While Willis Haviland Carrier is generally recognized as the ‘father’ of air conditioning, inventors have been fiddling around with the idea of cooling systems as far back as Benjamin Franklin.
It’s Franklin, and Cambridge professor John Hadley, who in 1758 make the discovery that liquids which evaporate faster than water, like alcohol or other volatile liquids, have the pleasing effect of lowering the temperature of an object far enough to freeze water.
Some sixty years later, English inventor Michael Faraday achieves the same result when he compresses and liquidizes ammonia.
The first ice-machine is developed by Dr. John Gorrie in Florida in the 1830’s. He uses compression to produce ice and then creates a system to blow air over the ice to cool the hospital where he works. Recognizing the potential of the device, Gorrie patents his invention in 1851 with ambitious plans to cool buildings all around the world. Unfortunately, his plans fail due to lack of financial backing.
It is the assassination attempt on President James Garfield in 1881 that leads to the creation of the first crude cooling unit. In an effort to keep their wounded President cool and comfortable, Naval Engineers create a box-shaped device filled with wet cloth and blow hot air over the top. This produces a flow of cold air closer to the ground. The device is capable of cooling a room by 20 F but incredibly, consumes half a million pounds of ice within two months.
Willis Carrier first appears on the air conditioning scene in 1902. He invents an apparatus for treating air for a publishing company in Brooklyn, New York. Carrier’s machine blows air across cold coils thus controlling both temperature and humidity of the air inside the building. His device soon attracts the attention of factory owners and industrialists across the country and the Carrier Air Conditioning Company of America is born.
The term ‘air conditioning’ is first coined in North Carolina in 1906. A textile mill engineer by the name of Stuart Cramer invents a ventilation system which produces a mixture of air and water vapor. The resulting increased humidity makes the yarn more pliant, easier to spin and less likely to break.
In 1914, the first domestic air conditioning unit is fitted into the Minneapolis mansion of rubber and leather tycoon Charles Gates. The unit is a monster: 20 feet long and over 7 feet high. But Gates never lives in the house and the monolith is never used.
The invention of the ‘window-ledge air conditioner’ by J.Q. Sherman and H.H. Schultz in 1931 marks the true beginning of the phenomenal rise of residential cooling systems. The design proved extremely popular, but at prices starting at $10.000 (about $120.000 in today’s money), the units were at first exclusive to the very rich.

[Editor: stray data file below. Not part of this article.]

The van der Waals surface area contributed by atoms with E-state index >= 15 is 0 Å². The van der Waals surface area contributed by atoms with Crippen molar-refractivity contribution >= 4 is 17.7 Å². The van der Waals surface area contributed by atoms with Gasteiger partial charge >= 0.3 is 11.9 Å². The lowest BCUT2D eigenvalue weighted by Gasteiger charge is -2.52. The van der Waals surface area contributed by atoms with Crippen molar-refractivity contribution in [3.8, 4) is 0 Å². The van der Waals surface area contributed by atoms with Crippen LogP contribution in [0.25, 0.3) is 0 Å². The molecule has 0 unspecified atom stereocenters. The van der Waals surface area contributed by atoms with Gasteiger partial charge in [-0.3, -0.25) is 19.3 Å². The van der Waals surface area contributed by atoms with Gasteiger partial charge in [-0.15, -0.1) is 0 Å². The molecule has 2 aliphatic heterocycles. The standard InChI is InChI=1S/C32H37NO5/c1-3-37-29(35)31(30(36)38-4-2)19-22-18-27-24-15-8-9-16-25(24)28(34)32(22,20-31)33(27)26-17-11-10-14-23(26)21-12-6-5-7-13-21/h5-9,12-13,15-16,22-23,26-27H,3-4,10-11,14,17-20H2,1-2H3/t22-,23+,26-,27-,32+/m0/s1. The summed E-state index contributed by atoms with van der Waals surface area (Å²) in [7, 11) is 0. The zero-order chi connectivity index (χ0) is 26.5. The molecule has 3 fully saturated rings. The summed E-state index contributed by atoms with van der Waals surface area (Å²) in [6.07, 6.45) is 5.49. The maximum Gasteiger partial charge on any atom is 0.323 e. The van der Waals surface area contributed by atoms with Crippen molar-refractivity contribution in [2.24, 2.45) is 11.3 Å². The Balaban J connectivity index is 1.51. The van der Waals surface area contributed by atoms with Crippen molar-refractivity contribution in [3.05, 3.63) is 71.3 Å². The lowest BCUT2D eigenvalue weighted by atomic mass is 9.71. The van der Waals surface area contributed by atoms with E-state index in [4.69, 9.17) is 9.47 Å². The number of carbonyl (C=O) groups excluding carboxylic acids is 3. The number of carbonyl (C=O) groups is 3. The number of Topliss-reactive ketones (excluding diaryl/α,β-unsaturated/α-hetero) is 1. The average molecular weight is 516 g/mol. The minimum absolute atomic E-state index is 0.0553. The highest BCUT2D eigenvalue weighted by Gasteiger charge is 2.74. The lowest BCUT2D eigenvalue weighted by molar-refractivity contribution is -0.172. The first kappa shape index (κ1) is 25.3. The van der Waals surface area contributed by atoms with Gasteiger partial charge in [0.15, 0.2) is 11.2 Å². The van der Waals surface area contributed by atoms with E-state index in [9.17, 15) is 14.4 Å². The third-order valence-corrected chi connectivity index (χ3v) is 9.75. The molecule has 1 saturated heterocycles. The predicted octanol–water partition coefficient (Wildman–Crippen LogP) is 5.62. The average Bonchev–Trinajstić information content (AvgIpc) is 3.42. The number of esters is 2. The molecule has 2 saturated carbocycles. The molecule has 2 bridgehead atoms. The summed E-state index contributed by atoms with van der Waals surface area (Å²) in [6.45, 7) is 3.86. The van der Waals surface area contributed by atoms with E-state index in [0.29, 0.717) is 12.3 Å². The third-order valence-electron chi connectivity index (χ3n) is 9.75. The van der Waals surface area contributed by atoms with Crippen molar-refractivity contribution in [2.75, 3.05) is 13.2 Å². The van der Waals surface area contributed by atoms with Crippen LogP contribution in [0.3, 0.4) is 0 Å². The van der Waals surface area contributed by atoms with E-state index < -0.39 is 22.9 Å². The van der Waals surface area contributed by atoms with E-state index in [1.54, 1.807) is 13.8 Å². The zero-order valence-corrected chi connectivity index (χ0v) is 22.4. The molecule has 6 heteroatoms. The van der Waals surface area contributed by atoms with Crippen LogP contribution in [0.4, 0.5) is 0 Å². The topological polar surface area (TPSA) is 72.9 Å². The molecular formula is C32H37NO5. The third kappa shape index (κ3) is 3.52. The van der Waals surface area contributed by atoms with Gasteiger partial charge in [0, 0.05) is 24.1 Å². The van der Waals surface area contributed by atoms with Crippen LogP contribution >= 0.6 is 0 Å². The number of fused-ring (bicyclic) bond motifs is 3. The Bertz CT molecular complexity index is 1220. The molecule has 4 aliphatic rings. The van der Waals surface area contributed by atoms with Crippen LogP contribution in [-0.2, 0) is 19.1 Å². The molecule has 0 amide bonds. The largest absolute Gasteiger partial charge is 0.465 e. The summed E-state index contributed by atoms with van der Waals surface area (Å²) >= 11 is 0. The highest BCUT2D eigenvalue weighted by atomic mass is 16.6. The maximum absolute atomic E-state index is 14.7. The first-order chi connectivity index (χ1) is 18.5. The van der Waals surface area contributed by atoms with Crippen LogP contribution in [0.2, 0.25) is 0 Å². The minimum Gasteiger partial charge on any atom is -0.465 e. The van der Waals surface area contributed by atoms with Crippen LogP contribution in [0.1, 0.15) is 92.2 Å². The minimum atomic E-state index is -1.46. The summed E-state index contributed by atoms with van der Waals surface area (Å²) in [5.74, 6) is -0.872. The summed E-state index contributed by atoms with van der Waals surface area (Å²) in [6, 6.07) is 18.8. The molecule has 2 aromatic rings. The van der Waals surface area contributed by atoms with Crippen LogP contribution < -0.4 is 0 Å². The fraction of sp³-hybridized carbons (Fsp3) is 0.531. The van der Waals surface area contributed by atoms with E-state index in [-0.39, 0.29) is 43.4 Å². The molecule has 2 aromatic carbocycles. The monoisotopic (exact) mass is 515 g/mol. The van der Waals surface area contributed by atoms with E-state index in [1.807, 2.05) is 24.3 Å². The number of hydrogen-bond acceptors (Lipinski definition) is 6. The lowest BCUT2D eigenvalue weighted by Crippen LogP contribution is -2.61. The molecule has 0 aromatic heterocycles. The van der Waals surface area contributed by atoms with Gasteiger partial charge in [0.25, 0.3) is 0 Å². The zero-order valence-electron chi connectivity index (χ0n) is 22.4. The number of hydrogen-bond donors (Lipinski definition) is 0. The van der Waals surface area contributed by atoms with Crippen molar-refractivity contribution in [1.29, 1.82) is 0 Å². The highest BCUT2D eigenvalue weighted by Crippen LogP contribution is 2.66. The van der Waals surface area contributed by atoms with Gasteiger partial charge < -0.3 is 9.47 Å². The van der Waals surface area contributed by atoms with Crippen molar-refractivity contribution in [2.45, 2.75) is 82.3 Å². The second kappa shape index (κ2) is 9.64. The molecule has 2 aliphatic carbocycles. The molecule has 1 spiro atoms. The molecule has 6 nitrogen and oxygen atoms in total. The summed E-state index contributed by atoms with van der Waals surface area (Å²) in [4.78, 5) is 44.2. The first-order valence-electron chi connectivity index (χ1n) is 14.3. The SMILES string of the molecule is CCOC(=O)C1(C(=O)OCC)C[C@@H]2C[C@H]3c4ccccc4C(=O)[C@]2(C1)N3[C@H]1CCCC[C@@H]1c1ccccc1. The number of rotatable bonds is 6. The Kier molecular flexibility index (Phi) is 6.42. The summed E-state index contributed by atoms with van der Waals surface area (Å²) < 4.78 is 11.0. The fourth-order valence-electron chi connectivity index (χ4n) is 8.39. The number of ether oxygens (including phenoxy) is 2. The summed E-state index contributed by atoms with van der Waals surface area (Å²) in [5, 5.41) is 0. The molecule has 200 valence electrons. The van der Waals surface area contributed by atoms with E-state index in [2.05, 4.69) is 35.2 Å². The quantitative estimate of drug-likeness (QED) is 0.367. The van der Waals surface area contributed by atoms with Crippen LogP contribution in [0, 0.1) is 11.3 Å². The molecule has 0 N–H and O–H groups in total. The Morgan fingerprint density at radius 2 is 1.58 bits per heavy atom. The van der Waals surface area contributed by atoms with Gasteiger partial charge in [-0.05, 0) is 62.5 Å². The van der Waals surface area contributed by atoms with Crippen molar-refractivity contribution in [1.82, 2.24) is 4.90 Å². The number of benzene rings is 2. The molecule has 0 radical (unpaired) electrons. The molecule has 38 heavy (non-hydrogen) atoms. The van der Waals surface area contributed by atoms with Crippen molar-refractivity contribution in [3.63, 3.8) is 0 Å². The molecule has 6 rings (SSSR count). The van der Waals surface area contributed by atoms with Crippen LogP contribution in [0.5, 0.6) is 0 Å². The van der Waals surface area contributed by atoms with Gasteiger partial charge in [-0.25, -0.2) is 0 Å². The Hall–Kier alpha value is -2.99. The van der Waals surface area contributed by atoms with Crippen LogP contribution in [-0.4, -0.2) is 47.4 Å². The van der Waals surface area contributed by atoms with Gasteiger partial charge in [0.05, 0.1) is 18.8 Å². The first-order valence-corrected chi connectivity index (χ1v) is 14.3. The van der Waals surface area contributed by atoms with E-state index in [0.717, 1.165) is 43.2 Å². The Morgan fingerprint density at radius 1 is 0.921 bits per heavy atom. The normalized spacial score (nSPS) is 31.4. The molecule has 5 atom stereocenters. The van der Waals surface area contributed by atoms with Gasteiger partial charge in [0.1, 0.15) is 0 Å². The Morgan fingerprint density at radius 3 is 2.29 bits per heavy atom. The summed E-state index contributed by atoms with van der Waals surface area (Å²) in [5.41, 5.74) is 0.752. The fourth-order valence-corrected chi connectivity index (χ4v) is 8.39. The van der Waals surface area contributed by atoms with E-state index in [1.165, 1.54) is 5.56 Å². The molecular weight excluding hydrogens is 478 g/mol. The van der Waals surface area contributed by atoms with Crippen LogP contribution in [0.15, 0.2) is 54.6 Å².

Packard is the first auto manufacturer to take the air conditioner on the road. Cooled automobiles appear in 1939 but the control mechanisms are still crude with the only access to the unit still under the hood. Dashboard controls come along a few years later.
By 1942 the spread of air conditioners has gone viral and America builds its first power plant specifically to deal with the demand of summer peak usage.
In the post war economic boom in the 1950’s, sales of residential air conditioners break the 1 million barrier for the first time.
For a long time, nothing really happens in the world of cooling units. And then in the 1970’s the introduction of home ventilation systems changes almost overnight the face of air conditioning forever. Specially designed units draw air from outside, waft it over cooling coils and blow it through the home.
By now the coolant of choice has become the R 12, aka Freon 12. But in 1994 Freon is recognized as a major factor in the depletion of ozone levels and is banned in many countries. Auto manufacturers are also hit by the new ecological attitudes and are ordered to phase out ozone-depleting coolants by 1996. Forced to comply with world wide public opinion, companies like Carrier and Honeywell then begin the development of more environmentally friendly coolants.
Today, Carrier’s legacy lives on. His spark of genius over a century ago has brought comfort to millions of people all over the world and increased global industrial productivity. Modern air conditioning is cost efficient and easy on the environment.
So when outside it’s sweltering hot and we’re sat inside in our wonderful humid and temperate buildings watching the sidewalk melt, let’s spare a thought for Willis Haviland Carrier’s really ‘cool’ idea.